How to calculate these gamma functions?

Equation : $$\int _{0}^{\infty }x^{n}e^{-x}dx=n!=\Gamma(n+1)$$

1) $$\int _{0}^{1}x^{2}\left( \ln \dfrac {1} {x}\right) ^{3}dx$$

2) $$\int _{0}^{1}\sqrt[3] {\ln x}dx$$

Hint : $$x=e^{u}$$

3)Express as a Gamma Function.

$$\int _{0}^{1}\left[ \ln \left( \dfrac {1} {x}\right) \right] ^{p-1}dx$$

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welcome to math@SE. Please tell us where the problem is from (homework perhaps?) and what you have tried so far. – nbubis Jan 12 '13 at 20:22
@Erbil As the hint says, try plugging in $x=e^u$. You will be able to immediately recognize it in terms of $\Gamma$ function. – user17762 Jan 12 '13 at 20:28
I removed the tag functional-analysis, and added integral, gamma-function instead. – Eckhard Jan 12 '13 at 20:29
I think the hint pretty much gives it away. Erbil, you should explain what happened when you tried that substitution. – Michael Hardy Jan 12 '13 at 20:29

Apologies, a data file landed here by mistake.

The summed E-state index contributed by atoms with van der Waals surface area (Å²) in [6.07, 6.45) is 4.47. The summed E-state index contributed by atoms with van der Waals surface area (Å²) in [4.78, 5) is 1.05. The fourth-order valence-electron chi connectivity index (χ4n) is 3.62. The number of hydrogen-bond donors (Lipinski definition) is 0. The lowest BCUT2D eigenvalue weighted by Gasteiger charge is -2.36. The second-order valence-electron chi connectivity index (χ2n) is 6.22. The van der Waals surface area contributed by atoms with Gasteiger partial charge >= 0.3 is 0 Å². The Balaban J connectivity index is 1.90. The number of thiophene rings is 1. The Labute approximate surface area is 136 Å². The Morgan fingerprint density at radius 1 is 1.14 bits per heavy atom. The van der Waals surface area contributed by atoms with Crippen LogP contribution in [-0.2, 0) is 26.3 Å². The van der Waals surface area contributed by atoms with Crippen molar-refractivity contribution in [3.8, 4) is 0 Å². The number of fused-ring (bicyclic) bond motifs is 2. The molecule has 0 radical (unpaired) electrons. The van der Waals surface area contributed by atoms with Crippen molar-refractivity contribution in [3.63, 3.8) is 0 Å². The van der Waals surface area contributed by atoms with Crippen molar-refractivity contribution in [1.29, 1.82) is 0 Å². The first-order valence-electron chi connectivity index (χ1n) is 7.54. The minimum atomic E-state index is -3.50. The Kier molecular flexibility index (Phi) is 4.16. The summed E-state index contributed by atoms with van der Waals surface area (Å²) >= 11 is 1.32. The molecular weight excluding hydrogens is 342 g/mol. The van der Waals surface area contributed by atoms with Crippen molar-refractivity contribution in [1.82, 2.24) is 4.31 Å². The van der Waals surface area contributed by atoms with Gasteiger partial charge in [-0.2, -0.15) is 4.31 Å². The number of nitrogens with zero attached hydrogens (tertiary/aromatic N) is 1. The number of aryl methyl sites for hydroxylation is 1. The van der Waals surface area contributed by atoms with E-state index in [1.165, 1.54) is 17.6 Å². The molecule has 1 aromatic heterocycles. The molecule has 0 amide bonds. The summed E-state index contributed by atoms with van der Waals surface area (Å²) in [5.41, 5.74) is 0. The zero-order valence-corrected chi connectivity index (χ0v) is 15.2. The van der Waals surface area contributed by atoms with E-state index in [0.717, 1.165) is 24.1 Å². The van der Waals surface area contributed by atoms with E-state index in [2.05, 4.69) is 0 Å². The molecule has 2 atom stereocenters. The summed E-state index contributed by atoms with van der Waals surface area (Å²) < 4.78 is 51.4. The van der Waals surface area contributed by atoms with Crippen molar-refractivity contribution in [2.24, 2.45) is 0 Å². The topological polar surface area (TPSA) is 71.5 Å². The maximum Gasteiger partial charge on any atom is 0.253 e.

M. L. Boas-Mathematical Methods in the Physical Sciences - John Wiley (Chapter 11,Problems Sections 3) Here is the all questions. physicsforums.com/… 2) I have found it from table. 3) I have used recursion and table to find it. 4) Again With recursion. 5)Γ(0.7)= 1/p(p+1) with this formula. 8) IfGamma(p+1) is equal to this integral,I think it can be written as Gamma(2/3+1) 11) $$\int _{0}^{\infty }x^{2}e^{-x^{2}}dx=2\int _{0}^{\infty }u^{2}e^{-u}du=2\cdot \Gamma 3$$ NO idea for these questions. – Erbil Jan 12 '13 at 20:30

$$\underbrace{\int_0^1 x^2 \ln^3 (1/x)dx = \int_{\infty}^{0} e^{-2t} \ln^3(e^t) \times -e^{-t} dt}_{x = e^{-t}} = \overbrace{\int_0^{\infty} t^3 e^{-3t} dt = \int_0^{\infty} \dfrac{z^3}{27} e^{-z} \dfrac{dz}3}^{t = z/3} = \dfrac{\Gamma(4)}{81}$$
$$\underbrace{\int_0^1 \sqrt[3]{\ln(x)}dx = \int_{\infty}^{0} \sqrt[3]{(-t)} \times - e^{-t} dt }_{x = e^{-t}} = - \int_0^{\infty} t^{1/3} e^{-t} dt = - \Gamma(4/3)$$
$$\underbrace{\int_0^1 \sqrt[p-1]{\ln(1/x)}dx = \int_{\infty}^{0} \sqrt[p-1]{t} \times - e^{-t} dt }_{x = e^{-t}} = \int_0^{\infty} t^{1/(p-1)} e^{-t} dt = \Gamma(p/(p-1))$$
@Erbil $\ln(e^t) = t$. Hence, $$\ln^m(e^t) = (\ln(e^t))^m = t^m$$ – user17762 Jan 12 '13 at 21:25
@Erbil Note that under the transformation $x=e^{-t}$, for $x=0$ we need $e^{-t} = 0 \implies t = \infty$. Similarly, under the transformation $x=e^{-t}$, for $x=1$ we need $e^{-t} = 1 \implies t = 0$. – user17762 Jan 12 '13 at 21:55